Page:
History of Material Culture

HIST 10101  Introduction to African Civilization I  (E. Osborn)  African Civilization introduces students to African history in a three-quarter sequence. Part One considers literary, oral, and archeological sources to investigate African societies and states from the early Iron Age through the emergence of the Atlantic World. We will study the empires of Ghana and Mali, the Swahili Coast, Great Zimbabwe, and medieval Ethiopia.  We will also explore the expansion of Islam, the origins and effects of European contact, and the trans-Atlantic slave trade.

HIST 23812  Russia and the West, Eighteenth–Twenty-first Centuries  (E. Gilburd)  There are few problems as enduring and central to Russian history as the question of the West—Russia's most passionate romance and most bitter letdown. In this course we will read and think about Russia from the eighteenth to the twenty-first centuries through the lens of this obsession. We will study the products of Russian interactions with the West: constitutional projects, paintings, scientific and economic thought, the Westernizer-Slavophile controversy, and revolutions. We will consider the presence of European communities in Russia: German and British migrants who filled important niches in state service, trade, and scholarship; Italian sculptors and architects who designed some of Russia's most famous monuments; French expatriates in the wake of the French Revolution; Communist workers and intellectuals, refugees from Nazi Germany; and Western journalists who, in the late Soviet decades, trafficked illicit ideas, texts, and artworks. In the end, we will follow émigré Russians to Europe and the United States and return to present-day Russia to examine the anti-Western turn in its political and cultural discourse.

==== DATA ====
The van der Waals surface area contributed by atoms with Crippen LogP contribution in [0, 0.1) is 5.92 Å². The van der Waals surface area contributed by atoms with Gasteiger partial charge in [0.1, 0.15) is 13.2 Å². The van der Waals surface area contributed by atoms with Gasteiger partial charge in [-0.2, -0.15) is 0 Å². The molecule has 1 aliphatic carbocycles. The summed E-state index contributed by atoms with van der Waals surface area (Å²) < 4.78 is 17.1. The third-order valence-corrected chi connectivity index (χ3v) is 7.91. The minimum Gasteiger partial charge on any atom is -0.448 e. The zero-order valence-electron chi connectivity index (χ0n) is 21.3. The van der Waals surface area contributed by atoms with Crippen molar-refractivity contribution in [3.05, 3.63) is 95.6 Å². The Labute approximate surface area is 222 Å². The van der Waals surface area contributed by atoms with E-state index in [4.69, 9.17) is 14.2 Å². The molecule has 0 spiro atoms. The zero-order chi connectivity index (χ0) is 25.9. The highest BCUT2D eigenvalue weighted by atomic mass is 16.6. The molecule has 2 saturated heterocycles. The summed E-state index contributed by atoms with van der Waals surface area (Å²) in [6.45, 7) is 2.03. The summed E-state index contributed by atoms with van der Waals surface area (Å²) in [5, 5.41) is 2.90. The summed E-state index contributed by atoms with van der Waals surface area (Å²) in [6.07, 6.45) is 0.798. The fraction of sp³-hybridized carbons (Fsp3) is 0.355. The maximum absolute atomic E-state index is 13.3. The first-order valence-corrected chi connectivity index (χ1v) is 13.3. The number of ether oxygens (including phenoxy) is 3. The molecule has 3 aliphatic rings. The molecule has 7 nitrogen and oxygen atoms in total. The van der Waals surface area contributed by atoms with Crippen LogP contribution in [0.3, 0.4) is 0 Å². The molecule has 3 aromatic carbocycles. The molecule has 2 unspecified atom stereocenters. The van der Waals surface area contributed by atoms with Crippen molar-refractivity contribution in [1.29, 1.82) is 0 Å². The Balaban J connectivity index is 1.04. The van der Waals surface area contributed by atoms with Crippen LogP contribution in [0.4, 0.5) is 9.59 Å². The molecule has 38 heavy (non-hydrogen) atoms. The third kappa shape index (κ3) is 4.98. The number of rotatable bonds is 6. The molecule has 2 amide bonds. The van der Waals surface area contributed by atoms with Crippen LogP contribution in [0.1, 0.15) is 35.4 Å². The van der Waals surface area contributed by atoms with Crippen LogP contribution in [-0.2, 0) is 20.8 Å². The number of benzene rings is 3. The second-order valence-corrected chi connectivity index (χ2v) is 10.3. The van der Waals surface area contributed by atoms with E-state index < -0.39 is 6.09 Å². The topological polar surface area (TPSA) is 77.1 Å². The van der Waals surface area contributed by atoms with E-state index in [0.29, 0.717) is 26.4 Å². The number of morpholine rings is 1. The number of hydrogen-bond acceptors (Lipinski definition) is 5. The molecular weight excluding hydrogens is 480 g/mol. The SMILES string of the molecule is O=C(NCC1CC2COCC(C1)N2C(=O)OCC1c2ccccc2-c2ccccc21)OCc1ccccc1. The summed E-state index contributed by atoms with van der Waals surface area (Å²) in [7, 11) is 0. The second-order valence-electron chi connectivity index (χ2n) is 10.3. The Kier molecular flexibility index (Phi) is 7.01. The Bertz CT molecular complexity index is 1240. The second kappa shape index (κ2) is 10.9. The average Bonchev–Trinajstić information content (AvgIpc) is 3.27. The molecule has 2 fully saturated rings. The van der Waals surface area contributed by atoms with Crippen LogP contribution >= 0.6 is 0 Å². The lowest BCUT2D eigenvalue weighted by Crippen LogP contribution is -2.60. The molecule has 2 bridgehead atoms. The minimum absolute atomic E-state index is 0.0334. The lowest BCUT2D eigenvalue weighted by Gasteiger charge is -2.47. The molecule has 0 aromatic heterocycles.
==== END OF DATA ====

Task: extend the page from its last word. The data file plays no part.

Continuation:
HIST 29527 The Spatial History of Nineteenth-Century Cities: Tokyo, London, New York  (S. Burns)  The late-nineteenth century saw the transformation of cities around the world as a result of urbanization, industrialization, migration, and the rise of public health. This course will take a spatial history approach; that is, we will explore the transformation of London, Tokyo, and New York over the course of the nineteenth century by focusing on the material "space" of the city. For example, where did new immigrants settle and why? Why were there higher rates of infectious disease in some areas than in others? How did new forms of public transportation shape the ability to move around the city, rendering some areas more central than others? To explore questions such as these, students will be introduced to ArcGIS in four lab sessions and asked to develop an original research project that integrates maps produced in Arc. No prior ArcGIS experience is necessary, although students will be expected to have familiarity with Microsoft Excel and a willingness to experiment with digital methods. Assignments: Discussion posts, homework (mapping), and a final research project.